Assessing Impacts on chalk habitats of Marine and Fisheries Activity in Cromer Shoal Chalk Beds Marine Conservation Zone (MCZ) and helping to find solutions.
Region & country
Prior to designation of the MCZ, Natural England’s (NE) position on impacts of the main activity in the MCZ, which is potting for crustaceans, was small scale and low impact based on the best available evidence. However in late 2018, we were provided with anecdotal evidence to suggest otherwise, which meant further investigation into all marine impacts in the MCZ was necessary and undertaken in 2019 in partnership with others. The findings will be confirmed very shortly and our advice delivered to Eastern Inshore Fisheries and Conservation Authority (EIFCA) once the report is finalised (due mid-February 2020). There are still many evidence gaps and therefore NE are committed to a second phase of this work subject to funding to support partners and stakeholders.
3D model of a traditional parlour pot used to catch lobster and crab on chalk reef (Sheringham, Norfolk, July 2019)
Dive survey at Cromer Shoal Chalk Beds Marine Conservation Zone
Background of the project
The Cromer chalk beds MCZ is one of the most significant Marine Protected Areas, abutting the Norfolk Coast and protects one of the rarest habitats in Europe; subtidal chalk. It also supports a nationally significant crab and lobster industry worth £4million a year. NE was of the view this fishery was small scale and low impact prior to designation in 2016 based on best available evidence. However last year new evidence that potting was damaging the physical structure of the reef came to light and NE was obliged to investigate further or be precautionary in their advice.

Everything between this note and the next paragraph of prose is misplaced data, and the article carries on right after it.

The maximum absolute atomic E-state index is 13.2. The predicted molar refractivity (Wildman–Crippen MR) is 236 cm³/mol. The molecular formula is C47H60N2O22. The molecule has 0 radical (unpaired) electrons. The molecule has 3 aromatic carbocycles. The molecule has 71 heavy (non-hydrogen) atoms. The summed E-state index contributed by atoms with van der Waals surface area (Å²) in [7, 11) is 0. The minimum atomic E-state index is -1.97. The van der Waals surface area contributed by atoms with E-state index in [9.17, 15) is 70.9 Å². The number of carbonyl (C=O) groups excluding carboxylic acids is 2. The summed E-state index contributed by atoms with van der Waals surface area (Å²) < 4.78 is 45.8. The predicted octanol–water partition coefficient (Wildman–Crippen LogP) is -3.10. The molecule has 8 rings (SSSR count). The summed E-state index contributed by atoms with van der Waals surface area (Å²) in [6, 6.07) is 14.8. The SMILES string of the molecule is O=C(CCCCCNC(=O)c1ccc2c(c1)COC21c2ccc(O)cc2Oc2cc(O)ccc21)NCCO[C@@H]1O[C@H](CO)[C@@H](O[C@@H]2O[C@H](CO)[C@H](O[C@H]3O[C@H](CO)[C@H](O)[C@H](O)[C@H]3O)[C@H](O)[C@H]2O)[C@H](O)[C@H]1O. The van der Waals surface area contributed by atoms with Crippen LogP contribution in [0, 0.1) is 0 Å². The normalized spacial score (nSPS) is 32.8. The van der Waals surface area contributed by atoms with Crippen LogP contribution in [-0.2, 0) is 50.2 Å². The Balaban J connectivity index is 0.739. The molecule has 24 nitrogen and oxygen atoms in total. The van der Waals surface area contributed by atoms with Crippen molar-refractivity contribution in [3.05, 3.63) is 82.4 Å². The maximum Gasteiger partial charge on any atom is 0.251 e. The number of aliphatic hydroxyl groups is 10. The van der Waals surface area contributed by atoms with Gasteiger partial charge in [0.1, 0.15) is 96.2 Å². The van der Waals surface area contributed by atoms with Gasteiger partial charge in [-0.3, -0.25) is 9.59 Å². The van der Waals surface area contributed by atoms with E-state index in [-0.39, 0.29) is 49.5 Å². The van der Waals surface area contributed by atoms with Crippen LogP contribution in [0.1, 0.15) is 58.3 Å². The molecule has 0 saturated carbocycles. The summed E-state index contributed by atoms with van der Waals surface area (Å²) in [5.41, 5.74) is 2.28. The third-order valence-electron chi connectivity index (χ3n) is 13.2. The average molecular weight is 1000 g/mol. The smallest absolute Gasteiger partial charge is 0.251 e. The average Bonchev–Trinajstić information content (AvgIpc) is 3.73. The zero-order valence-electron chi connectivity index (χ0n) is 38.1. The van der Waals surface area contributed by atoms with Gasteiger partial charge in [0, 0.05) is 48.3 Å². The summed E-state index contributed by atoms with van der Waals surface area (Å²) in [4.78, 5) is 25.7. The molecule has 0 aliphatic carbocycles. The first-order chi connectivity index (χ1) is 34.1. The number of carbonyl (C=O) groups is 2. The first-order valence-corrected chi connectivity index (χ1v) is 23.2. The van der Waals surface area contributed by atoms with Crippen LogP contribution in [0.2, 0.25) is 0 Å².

NE recognised this was a very sensitive and contentious issue as the crab and lobster industry is fundamental to the culture, heritage and economy of the area. It was essential to work with partners and stakeholders to ensure an impartial evidence gathering process was instigated to verify the anecdotal evidence provided. NE recognised funds were required for this and gathered relevant partners and stakeholders onto a project board to decide what questions needed answering and how we were going to answer them. We needed more evidence on impacts of all marine activities in the MCZ.